Henry Portrait of a Serial Killer
Directed by John McNaughton
This controversial horror classic follows a serial killer and his partner-in-crime as they slowly begin to kill for fun. Michael Rooker is unforgettable as Henry, a soft-spoken loner masking an inner rage. When fellow ex-con Otis invites Henry to move into his apartment, he becomes Henry's wicked wing man. Meanwhile, Otis' unsuspecting sister Becky develops a childish crush on Henry. It took years - and the championing of Roger Ebert - who thought the film was powerful and brilliant - to turn HENRY into one of the most well-regarded horror films of all time.
This controversial horror classic follows a serial killer and his partner-in-crime.
Cast: Michael Rooker, Tom Towles, Tracy Arnold
Very unforgettable and chilling. I watched this a long time ago thinking I was about to watch another slasher flick. I didn't like it at the time. Upon watching this again and really giving it a fair shot, I was blown away at how good this film was! I got legitimate chills during the last 60 seconds of the movie. Highly recommended!!!
Brilliant movie. Obviously Rooker kills it as Henry, but Otis is excellent too. One thing that is interesting is the way the movie embodies a kitchen sink approach while also playing with a heightened sense of reality. I'd recommend watching the Joe Bob episode on this as he interviews the director. One quote from the latter- I'm not interested in spoon-feeding morals to the audience.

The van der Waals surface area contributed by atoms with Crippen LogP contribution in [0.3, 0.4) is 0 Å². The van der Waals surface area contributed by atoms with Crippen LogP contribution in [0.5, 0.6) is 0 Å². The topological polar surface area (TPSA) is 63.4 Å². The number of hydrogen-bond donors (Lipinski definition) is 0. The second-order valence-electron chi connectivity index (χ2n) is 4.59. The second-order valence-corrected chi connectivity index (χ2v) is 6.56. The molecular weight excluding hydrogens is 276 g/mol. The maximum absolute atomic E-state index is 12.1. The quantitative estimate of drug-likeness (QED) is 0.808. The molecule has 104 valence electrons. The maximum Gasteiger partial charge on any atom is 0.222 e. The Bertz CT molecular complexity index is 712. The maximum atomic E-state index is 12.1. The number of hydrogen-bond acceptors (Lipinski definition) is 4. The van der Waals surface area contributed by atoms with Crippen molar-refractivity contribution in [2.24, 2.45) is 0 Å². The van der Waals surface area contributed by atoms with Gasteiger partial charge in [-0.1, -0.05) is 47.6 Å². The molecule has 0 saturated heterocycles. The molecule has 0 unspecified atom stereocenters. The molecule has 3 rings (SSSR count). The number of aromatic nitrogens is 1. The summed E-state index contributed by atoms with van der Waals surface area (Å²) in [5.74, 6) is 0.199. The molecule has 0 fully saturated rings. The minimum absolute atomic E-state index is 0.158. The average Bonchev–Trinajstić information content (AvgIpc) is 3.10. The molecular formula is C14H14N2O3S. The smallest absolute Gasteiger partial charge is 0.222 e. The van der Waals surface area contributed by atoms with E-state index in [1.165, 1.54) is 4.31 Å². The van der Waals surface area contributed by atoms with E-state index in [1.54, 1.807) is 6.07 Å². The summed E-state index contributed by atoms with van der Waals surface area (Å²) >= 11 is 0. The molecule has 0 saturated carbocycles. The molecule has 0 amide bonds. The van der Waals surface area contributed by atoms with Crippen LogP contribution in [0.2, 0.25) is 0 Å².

The ultimate real serial killer movie. A brutal and uncompromising showcase of what evil really is. It's old yet timeless and even after watching it twenty times, I still *shudder* when I watch it.
This is one of those rite of passage films that any genre loving viewer must see at least once in their lifetime. I saw it shortly after it came out, and was traumatized for weeks afterward. I purposefully stayed away from it since then, as despite it being a classic, one viewing is enough. What surprised me upon revisiting was how much the film is structured to get you sorta identifying with Henry, and dare I say rooting for him to escape & be with Becky at the end. Unflinching brutality that is not soon forgotten long after the closing credits play out.
It was alright, too slow for me, but the ending was pretty good.